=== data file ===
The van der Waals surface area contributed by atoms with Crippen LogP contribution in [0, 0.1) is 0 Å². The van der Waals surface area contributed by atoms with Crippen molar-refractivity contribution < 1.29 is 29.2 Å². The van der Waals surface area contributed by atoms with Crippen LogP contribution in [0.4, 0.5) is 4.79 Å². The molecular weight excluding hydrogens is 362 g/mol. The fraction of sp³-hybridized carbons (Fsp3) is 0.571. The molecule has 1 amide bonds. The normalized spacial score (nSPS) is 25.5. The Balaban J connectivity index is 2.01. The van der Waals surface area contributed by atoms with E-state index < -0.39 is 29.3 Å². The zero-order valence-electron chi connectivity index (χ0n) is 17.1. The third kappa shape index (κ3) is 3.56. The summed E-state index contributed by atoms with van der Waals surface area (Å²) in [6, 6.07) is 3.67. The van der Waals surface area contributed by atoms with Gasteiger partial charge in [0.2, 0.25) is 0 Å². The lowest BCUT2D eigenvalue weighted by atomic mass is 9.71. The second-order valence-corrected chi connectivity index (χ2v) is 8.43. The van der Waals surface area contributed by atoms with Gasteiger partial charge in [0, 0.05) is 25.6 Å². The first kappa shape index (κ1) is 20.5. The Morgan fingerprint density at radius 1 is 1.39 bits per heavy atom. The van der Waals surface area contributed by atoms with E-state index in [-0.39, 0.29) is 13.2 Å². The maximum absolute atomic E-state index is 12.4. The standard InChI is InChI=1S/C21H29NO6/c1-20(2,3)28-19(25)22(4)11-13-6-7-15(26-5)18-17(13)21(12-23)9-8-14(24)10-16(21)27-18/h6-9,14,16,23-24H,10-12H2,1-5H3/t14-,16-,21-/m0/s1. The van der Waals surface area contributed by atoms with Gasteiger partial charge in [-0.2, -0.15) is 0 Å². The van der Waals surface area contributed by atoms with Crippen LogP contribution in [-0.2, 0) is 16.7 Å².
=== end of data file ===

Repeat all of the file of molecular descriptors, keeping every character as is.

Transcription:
The van der Waals surface area contributed by atoms with Crippen LogP contribution in [0, 0.1) is 0 Å². The van der Waals surface area contributed by atoms with Crippen molar-refractivity contribution < 1.29 is 29.2 Å². The van der Waals surface area contributed by atoms with Crippen LogP contribution in [0.4, 0.5) is 4.79 Å². The molecular weight excluding hydrogens is 362 g/mol. The fraction of sp³-hybridized carbons (Fsp3) is 0.571. The molecule has 1 amide bonds. The normalized spacial score (nSPS) is 25.5. The Balaban J connectivity index is 2.01. The van der Waals surface area contributed by atoms with E-state index < -0.39 is 29.3 Å². The zero-order valence-electron chi connectivity index (χ0n) is 17.1. The third kappa shape index (κ3) is 3.56. The summed E-state index contributed by atoms with van der Waals surface area (Å²) in [6, 6.07) is 3.67. The van der Waals surface area contributed by atoms with Gasteiger partial charge in [0.2, 0.25) is 0 Å². The lowest BCUT2D eigenvalue weighted by atomic mass is 9.71. The second-order valence-corrected chi connectivity index (χ2v) is 8.43. The van der Waals surface area contributed by atoms with Gasteiger partial charge in [0, 0.05) is 25.6 Å². The first kappa shape index (κ1) is 20.5. The Morgan fingerprint density at radius 1 is 1.39 bits per heavy atom. The van der Waals surface area contributed by atoms with E-state index in [-0.39, 0.29) is 13.2 Å². The maximum absolute atomic E-state index is 12.4. The standard InChI is InChI=1S/C21H29NO6/c1-20(2,3)28-19(25)22(4)11-13-6-7-15(26-5)18-17(13)21(12-23)9-8-14(24)10-16(21)27-18/h6-9,14,16,23-24H,10-12H2,1-5H3/t14-,16-,21-/m0/s1. The van der Waals surface area contributed by atoms with Gasteiger partial charge in [-0.2, -0.15) is 0 Å². The van der Waals surface area contributed by atoms with Crippen LogP contribution in [-0.2, 0) is 16.7 Å².